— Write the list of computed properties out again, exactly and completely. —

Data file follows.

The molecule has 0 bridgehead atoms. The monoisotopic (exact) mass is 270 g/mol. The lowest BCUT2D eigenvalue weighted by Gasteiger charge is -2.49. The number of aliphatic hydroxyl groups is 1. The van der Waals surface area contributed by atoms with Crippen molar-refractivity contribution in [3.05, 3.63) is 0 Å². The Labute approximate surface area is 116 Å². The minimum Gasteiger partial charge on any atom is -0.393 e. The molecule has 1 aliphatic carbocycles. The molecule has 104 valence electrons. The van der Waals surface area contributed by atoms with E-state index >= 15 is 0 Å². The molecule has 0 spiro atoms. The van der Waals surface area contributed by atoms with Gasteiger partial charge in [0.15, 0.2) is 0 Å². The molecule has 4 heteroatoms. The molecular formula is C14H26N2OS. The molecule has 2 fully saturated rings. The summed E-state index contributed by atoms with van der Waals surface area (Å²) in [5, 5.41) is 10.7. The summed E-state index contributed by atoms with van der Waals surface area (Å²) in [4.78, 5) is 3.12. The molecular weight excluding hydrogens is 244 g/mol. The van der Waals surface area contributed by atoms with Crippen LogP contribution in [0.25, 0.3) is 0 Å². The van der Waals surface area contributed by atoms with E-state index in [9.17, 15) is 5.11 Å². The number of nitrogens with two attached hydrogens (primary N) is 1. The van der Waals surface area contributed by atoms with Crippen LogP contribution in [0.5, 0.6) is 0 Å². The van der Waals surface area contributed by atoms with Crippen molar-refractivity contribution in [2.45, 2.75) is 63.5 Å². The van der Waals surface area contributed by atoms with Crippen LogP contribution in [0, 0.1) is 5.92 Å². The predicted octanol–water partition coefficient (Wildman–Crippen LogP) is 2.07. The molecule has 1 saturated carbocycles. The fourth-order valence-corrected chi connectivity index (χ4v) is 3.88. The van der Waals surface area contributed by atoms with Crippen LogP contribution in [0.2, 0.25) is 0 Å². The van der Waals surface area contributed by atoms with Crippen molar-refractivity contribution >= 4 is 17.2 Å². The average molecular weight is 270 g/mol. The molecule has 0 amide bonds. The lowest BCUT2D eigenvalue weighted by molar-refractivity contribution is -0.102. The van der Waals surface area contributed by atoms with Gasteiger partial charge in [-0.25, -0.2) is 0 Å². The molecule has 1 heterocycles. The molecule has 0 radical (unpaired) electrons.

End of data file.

The molecule has 0 bridgehead atoms. The monoisotopic (exact) mass is 270 g/mol. The lowest BCUT2D eigenvalue weighted by Gasteiger charge is -2.49. The number of aliphatic hydroxyl groups is 1. The van der Waals surface area contributed by atoms with Crippen molar-refractivity contribution in [3.05, 3.63) is 0 Å². The Labute approximate surface area is 116 Å². The minimum Gasteiger partial charge on any atom is -0.393 e. The molecule has 1 aliphatic carbocycles. The molecule has 104 valence electrons. The van der Waals surface area contributed by atoms with E-state index >= 15 is 0 Å². The molecule has 0 spiro atoms. The van der Waals surface area contributed by atoms with Gasteiger partial charge in [0.15, 0.2) is 0 Å². The molecule has 4 heteroatoms. The molecular formula is C14H26N2OS. The molecule has 2 fully saturated rings. The summed E-state index contributed by atoms with van der Waals surface area (Å²) in [5, 5.41) is 10.7. The summed E-state index contributed by atoms with van der Waals surface area (Å²) in [4.78, 5) is 3.12. The molecular weight excluding hydrogens is 244 g/mol. The van der Waals surface area contributed by atoms with Crippen LogP contribution in [0.25, 0.3) is 0 Å². The van der Waals surface area contributed by atoms with E-state index in [9.17, 15) is 5.11 Å². The number of nitrogens with two attached hydrogens (primary N) is 1. The van der Waals surface area contributed by atoms with Crippen LogP contribution in [0.5, 0.6) is 0 Å². The van der Waals surface area contributed by atoms with Crippen molar-refractivity contribution in [2.45, 2.75) is 63.5 Å². The van der Waals surface area contributed by atoms with Crippen LogP contribution in [0, 0.1) is 5.92 Å². The predicted octanol–water partition coefficient (Wildman–Crippen LogP) is 2.07. The molecule has 1 saturated carbocycles. The fourth-order valence-corrected chi connectivity index (χ4v) is 3.88. The van der Waals surface area contributed by atoms with Crippen LogP contribution in [0.2, 0.25) is 0 Å². The van der Waals surface area contributed by atoms with Crippen molar-refractivity contribution >= 4 is 17.2 Å². The average molecular weight is 270 g/mol. The molecule has 0 amide bonds. The lowest BCUT2D eigenvalue weighted by molar-refractivity contribution is -0.102. The van der Waals surface area contributed by atoms with Gasteiger partial charge in [-0.25, -0.2) is 0 Å². The molecule has 1 heterocycles. The molecule has 0 radical (unpaired) electrons.